At each stage of the process from the water that was chosen, the treatments applied to the water, the pipes that transferred the water to homes, and the people and other animals that used the water as a source of nutrition and cleanliness, the matter was taken for granted. Human responses to the materials coursing through the water pipes of Flint constituted phenomena depending on how the material-discursive practices were enacted and how cuts were made to establish the boundaries. If the management had acted on water treatment as a phenomenon in which agents come together, this might have resulted in a more holistic approach to water delivery and treatment. As such, the goal of water delivery and treatment would have acknowledged the role played by ions, water, pipes, residents, and their bodies as belonging to a system of water functioning instead of prioritizing management efficiency and fiscal prudence. As this example illustrates, the submicroscopic agents in water have their own ideas about how they will react under certain circumstances. Perhaps this case is also suggestive of how science educators might rethink their construction of systems thinking and the Anthropocene more specifically. An earth system approach offers the possibility of removing humans from the center of the narrative, while engaging in the intricacies of the systems that produce phenomena like water running out of a tap.

Implications for Science Education

The so-called Flint Water Crisis is an illustrative microcosm of the increasing number of global challenges delineating human-Earth-chemistry intra-activity. The Flint Water Crisis, in combination with other examples, such as the Australian wildfires, Amazon deforestation, and most currently, COVID-19, epitomize the onto-epistemological stance of human exceptionalism undergirding human activity and worldviews. At the same time, we need to accept that all participants, living and nonliving, have agency and therefore participate in a complex and dynamic system that is distributed across multiple and overlapping bodies (Bennett, 2010). As we have argued throughout this chapter, we are living in a new epoch, the Anthropocene, where nature and culture are inherently entangled—yet, science and current visions of science education fail to engage with this worldview. Rather than constructing Flint and other examples as emergencies or crises that need to be solved, in a worldview where nature and culture are entangled, education would explore the dynamic nature of these events and the intra-actions of all elements. We need to transform what science education looks like for both developing scientists and everyday citizens.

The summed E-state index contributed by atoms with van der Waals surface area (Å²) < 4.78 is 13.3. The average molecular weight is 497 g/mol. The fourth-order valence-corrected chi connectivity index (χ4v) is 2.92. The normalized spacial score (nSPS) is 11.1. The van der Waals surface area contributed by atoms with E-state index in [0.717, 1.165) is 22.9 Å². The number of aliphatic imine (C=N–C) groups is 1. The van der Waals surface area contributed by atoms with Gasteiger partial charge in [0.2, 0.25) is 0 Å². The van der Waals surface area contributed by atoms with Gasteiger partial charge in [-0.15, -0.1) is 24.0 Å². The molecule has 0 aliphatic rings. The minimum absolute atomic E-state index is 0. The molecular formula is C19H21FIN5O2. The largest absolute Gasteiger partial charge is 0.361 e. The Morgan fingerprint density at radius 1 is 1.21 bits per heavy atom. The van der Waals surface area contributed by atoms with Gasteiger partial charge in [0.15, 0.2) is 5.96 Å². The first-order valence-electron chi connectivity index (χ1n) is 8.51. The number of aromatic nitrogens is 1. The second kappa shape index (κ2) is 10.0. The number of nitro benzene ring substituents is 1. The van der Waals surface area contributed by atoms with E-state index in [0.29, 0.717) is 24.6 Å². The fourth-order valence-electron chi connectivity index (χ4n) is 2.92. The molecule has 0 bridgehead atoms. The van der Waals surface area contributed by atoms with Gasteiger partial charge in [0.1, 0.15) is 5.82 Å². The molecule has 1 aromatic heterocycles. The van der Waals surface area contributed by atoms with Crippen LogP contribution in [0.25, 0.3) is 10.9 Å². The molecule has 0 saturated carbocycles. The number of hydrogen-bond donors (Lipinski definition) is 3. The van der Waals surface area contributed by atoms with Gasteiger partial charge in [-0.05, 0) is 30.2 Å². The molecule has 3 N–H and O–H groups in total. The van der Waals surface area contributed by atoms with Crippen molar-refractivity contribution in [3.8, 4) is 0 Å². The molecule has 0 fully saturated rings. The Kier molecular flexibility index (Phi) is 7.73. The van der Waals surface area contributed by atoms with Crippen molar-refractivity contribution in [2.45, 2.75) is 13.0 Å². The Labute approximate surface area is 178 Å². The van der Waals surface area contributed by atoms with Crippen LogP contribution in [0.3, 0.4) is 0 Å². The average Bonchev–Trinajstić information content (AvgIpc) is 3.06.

In the USA, the public K–12 educational system uses national standards to set the vision leading both curricular and instructional reforms. The current enacted vision of science education in K–12 education is dominated by the Next Generation Science Standards (NGSS) (Lead States, 2013). In the NGSS, disciplinary science ideas and the practices of scientists (i.e., human activity) are presented as dis-entangled dimensions of science learning. NGSS aims to connect humans with nature through an exploration of disciplinary core ideas, the practices of scientists and engineers, and the relationships of crosscutting concepts among traditionally separated disciplines (Lead States, 2013). While NGSS attempts to reconcile the role of humans in the natural world, it still promulgates a unidirectional impact of humans on the earth and maintains human exceptionalism in that the standards only focus on science that centralizes the human and human agency in the world (Maslin, 2015). For example, consider the report, Using Phenomena in NGSS-Designed Lessons and Units, which begins with the statement, “Natural phenomena are observable events that occur in the universe and that we can use our science knowledge to explain or predict” (NGSS Lead States, n.d., p. 1). Note that, in this description, phenomenon exists naturally to be observed and explained by humans using science. We advocate a need to understand the perspective of the phenomena; in other words, rather than looking for phenomena from pre-defined constructs, understanding how phenomena emerge out of situations like the Flint Water Crisis and how phenomena is emergent as humans and the material world are entangled.

A new vision of K–12 education needs to incorporate the role of intra-activity, nature, and human activity entanglements, making the emergent nature of phenomena explicit rather than telling learners what the phenomena is and then expecting them to recreate that example of phenomenon. For example, the human-nonhuman inputs in the phenomena of the Flint Water Crisis unfolded as the community intra-acted with the water and its unseen infrastructure, which only became “molten” and seeped into the awareness of the humans when the issues became visible and tangibly changed humans’ lives. Flint water and the submicroscopic agents that were intra-acting with human systems and initiating a range of emergent phenomena had negative implications for human health as a consequence of how the water came together with the pipes and how the political structures in the state of Michigan created positions for people to impose a new water source without community accountability. This series of intra-actions culminated in the contaminated (poisonous) water (sometimes brown in color, but also sometimes undetectable by the naked eye) that came out of Flint residents’ taps.

Student learners under the present conception of NGSS, where life and physical science are dis-entangled from human activity, will most likely be inadequately prepared to understand the complexity of such challenges. While an important goal of NGSS is to prepare students to be problem-solvers (Lead States, 2013), essentialized knowledge and practices will deprive them of the criticality, knowledge, experience, care, and ethic they need to analyze the nuances involved in this situation and prioritize action. Learning continues to be theorized and practiced as a cognitive activity—where the “object” has an essence to become known by the “subject.” By separating object and subject, this epistemology establishes the need for “representations” or concepts that are as like the object as possible but which need to be learned. This approach to education continues to influence how K–12 science education and teacher education principally theorize how science is taught. The goal for students is to provide symbolic representations of requested phenomena. Particularly from anthropocentric epistemology, we no longer can pretend that phenomena “exist” in an objective form nor that students can learn about pre-determined phenomena in an objective totality.